Private Property as such and Private Property on Means of Production
Karl Marx has a bad reputation. Karl Marx is almost the synonym of communism as exercised by Lenin, Stalin and all the other figures who were responsible for what was called some time ago real existing socialism. Real existing socialism was to a very large extent a disaster and the political system connected to it dictatorship of one or the other kind. Nobody wants to go back to this kind of theory and praxis as model for a “better world”.
Real existing capitalism seems not only to have done “better”, at least in many countries of the “western” world, but has politically also not only promoted “democracy” and freedom of speach and a remarkable degree of protection to people who live under its umbrealla, which was more or less missing, absent or abolished in communist states.
We swollowed the toad and we allowed ourselves – at the beginning secretly and later openly with a sheepish grin on the face – the thought that capitalism after all is preferable and that the USA for example, when it comes to the crunch, “better” than any historical example of “modern” communism. We have even allowed the thoughts to permeate our minds, that a flourishing capitalism with a very rich upper class produces more and better crumbs for the rest of the population than any communist system which explicitely claims to act on behalf and for the working class. Who of us does not consider eating humble pie when asked if we still would opt for a communist system as promoted by Ulbricht and Dutschke: If one is honest one has to thank “conservative” circles and parties which did not want to have to do anything with that, and did everything in their power to avoid it.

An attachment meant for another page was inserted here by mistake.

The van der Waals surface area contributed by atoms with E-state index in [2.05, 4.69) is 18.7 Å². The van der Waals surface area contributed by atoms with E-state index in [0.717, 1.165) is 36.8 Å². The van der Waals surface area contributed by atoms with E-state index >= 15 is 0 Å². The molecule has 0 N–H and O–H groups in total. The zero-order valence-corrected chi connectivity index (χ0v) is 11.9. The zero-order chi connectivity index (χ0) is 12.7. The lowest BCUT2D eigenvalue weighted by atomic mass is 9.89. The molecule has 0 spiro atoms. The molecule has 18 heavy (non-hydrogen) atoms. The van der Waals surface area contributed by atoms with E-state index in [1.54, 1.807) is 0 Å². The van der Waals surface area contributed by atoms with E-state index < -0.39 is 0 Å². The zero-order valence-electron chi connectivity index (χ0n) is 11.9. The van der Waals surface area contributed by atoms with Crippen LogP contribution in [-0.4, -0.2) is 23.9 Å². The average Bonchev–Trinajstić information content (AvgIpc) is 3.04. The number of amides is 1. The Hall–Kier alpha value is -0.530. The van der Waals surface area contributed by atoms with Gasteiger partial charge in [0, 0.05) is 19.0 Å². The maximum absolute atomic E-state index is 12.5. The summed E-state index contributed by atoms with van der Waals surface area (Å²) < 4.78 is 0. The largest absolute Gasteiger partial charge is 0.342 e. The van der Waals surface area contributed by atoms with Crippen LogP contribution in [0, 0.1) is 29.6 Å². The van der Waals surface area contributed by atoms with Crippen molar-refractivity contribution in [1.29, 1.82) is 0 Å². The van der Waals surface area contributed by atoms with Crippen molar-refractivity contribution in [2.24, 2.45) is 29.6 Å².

How on earth can one, after all that, want to go back to Karl Marx? It is actually not so absurd or mad, if one starts reading what Karl Marx actually said. If one opens for example the first volume of Marx’s “Das Kapital”, and if one is prepared to use ones brain for a considerable time to understand what is written there, one comes to conclusions, which can bring one foreward to central questions of our times. To let the cat our of the bag, right here: The crux of our economic system and therefore the crux of our social condition is still to a very large extent ankered in the way how we deal with the question of private property on means of production.
Far back in the history of mankind, there must have been societies or tribal organisations which did not have private property or private property on means of production.